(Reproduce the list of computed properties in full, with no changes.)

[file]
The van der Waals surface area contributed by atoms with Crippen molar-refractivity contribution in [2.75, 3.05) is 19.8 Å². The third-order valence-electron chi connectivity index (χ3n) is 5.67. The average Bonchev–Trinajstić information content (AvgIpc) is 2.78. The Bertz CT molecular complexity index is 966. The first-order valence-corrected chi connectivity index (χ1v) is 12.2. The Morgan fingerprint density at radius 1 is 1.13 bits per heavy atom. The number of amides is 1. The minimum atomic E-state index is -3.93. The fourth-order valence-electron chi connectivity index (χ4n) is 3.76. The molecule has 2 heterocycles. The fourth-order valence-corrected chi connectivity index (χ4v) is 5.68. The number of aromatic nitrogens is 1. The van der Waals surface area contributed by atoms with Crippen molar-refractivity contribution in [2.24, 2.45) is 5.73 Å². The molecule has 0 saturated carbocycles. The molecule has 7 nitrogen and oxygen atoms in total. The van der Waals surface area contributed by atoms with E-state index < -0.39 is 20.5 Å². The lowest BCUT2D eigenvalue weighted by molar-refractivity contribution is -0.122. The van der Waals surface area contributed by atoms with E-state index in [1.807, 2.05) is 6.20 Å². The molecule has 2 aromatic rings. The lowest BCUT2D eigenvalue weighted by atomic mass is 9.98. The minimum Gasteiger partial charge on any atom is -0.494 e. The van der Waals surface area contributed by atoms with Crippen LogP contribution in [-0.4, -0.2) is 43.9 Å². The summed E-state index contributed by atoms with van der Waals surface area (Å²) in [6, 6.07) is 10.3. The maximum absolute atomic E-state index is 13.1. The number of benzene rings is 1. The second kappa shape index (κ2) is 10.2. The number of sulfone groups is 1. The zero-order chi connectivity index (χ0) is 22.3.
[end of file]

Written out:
The van der Waals surface area contributed by atoms with Crippen molar-refractivity contribution in [2.75, 3.05) is 19.8 Å². The third-order valence-electron chi connectivity index (χ3n) is 5.67. The average Bonchev–Trinajstić information content (AvgIpc) is 2.78. The Bertz CT molecular complexity index is 966. The first-order valence-corrected chi connectivity index (χ1v) is 12.2. The Morgan fingerprint density at radius 1 is 1.13 bits per heavy atom. The number of amides is 1. The minimum atomic E-state index is -3.93. The fourth-order valence-electron chi connectivity index (χ4n) is 3.76. The molecule has 2 heterocycles. The fourth-order valence-corrected chi connectivity index (χ4v) is 5.68. The number of aromatic nitrogens is 1. The van der Waals surface area contributed by atoms with Crippen molar-refractivity contribution in [2.24, 2.45) is 5.73 Å². The molecule has 0 saturated carbocycles. The molecule has 7 nitrogen and oxygen atoms in total. The van der Waals surface area contributed by atoms with E-state index < -0.39 is 20.5 Å². The lowest BCUT2D eigenvalue weighted by molar-refractivity contribution is -0.122. The van der Waals surface area contributed by atoms with E-state index in [1.807, 2.05) is 6.20 Å². The molecule has 2 aromatic rings. The lowest BCUT2D eigenvalue weighted by atomic mass is 9.98. The minimum Gasteiger partial charge on any atom is -0.494 e. The van der Waals surface area contributed by atoms with Crippen LogP contribution in [-0.4, -0.2) is 43.9 Å². The summed E-state index contributed by atoms with van der Waals surface area (Å²) in [6, 6.07) is 10.3. The maximum absolute atomic E-state index is 13.1. The number of benzene rings is 1. The second kappa shape index (κ2) is 10.2. The number of sulfone groups is 1. The zero-order chi connectivity index (χ0) is 22.3.